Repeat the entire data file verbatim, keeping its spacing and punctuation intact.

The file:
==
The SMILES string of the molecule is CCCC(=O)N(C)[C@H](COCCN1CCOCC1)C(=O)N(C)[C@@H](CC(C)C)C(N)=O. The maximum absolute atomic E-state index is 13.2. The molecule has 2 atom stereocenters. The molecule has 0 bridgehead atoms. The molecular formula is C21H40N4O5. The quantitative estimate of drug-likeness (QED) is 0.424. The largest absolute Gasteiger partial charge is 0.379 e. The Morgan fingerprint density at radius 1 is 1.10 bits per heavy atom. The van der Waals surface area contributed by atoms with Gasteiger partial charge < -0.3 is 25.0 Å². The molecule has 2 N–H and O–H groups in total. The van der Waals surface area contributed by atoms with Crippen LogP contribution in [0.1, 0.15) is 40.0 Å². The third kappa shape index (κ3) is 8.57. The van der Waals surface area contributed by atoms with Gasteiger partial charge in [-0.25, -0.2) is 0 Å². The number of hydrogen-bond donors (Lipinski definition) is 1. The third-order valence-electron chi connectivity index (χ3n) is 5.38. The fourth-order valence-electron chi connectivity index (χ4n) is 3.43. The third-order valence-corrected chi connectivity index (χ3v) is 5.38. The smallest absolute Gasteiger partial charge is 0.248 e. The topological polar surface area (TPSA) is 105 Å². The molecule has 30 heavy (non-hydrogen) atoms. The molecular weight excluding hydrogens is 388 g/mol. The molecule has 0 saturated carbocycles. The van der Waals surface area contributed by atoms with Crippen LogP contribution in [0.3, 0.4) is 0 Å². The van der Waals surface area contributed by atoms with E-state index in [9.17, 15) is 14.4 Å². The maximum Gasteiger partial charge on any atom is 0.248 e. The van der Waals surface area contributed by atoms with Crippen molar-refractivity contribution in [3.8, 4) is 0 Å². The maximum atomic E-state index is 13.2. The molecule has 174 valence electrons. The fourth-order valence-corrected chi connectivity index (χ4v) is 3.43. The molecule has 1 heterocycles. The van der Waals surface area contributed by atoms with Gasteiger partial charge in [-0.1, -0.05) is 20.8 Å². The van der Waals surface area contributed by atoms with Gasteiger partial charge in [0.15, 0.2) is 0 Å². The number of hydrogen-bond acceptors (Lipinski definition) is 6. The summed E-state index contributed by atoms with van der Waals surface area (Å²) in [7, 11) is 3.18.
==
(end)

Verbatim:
The SMILES string of the molecule is CCCC(=O)N(C)[C@H](COCCN1CCOCC1)C(=O)N(C)[C@@H](CC(C)C)C(N)=O. The maximum absolute atomic E-state index is 13.2. The molecule has 2 atom stereocenters. The molecule has 0 bridgehead atoms. The molecular formula is C21H40N4O5. The quantitative estimate of drug-likeness (QED) is 0.424. The largest absolute Gasteiger partial charge is 0.379 e. The Morgan fingerprint density at radius 1 is 1.10 bits per heavy atom. The van der Waals surface area contributed by atoms with Gasteiger partial charge < -0.3 is 25.0 Å². The molecule has 2 N–H and O–H groups in total. The van der Waals surface area contributed by atoms with Crippen LogP contribution in [0.1, 0.15) is 40.0 Å². The third kappa shape index (κ3) is 8.57. The van der Waals surface area contributed by atoms with Gasteiger partial charge in [-0.25, -0.2) is 0 Å². The number of hydrogen-bond donors (Lipinski definition) is 1. The third-order valence-electron chi connectivity index (χ3n) is 5.38. The fourth-order valence-electron chi connectivity index (χ4n) is 3.43. The third-order valence-corrected chi connectivity index (χ3v) is 5.38. The smallest absolute Gasteiger partial charge is 0.248 e. The topological polar surface area (TPSA) is 105 Å². The molecule has 30 heavy (non-hydrogen) atoms. The molecular weight excluding hydrogens is 388 g/mol. The molecule has 0 saturated carbocycles. The van der Waals surface area contributed by atoms with Crippen LogP contribution in [0.3, 0.4) is 0 Å². The van der Waals surface area contributed by atoms with E-state index in [9.17, 15) is 14.4 Å². The maximum Gasteiger partial charge on any atom is 0.248 e. The van der Waals surface area contributed by atoms with Crippen molar-refractivity contribution in [3.8, 4) is 0 Å². The maximum atomic E-state index is 13.2. The molecule has 174 valence electrons. The fourth-order valence-corrected chi connectivity index (χ4v) is 3.43. The molecule has 1 heterocycles. The van der Waals surface area contributed by atoms with Gasteiger partial charge in [-0.1, -0.05) is 20.8 Å². The van der Waals surface area contributed by atoms with Gasteiger partial charge in [0.15, 0.2) is 0 Å². The number of hydrogen-bond acceptors (Lipinski definition) is 6. The summed E-state index contributed by atoms with van der Waals surface area (Å²) in [7, 11) is 3.18.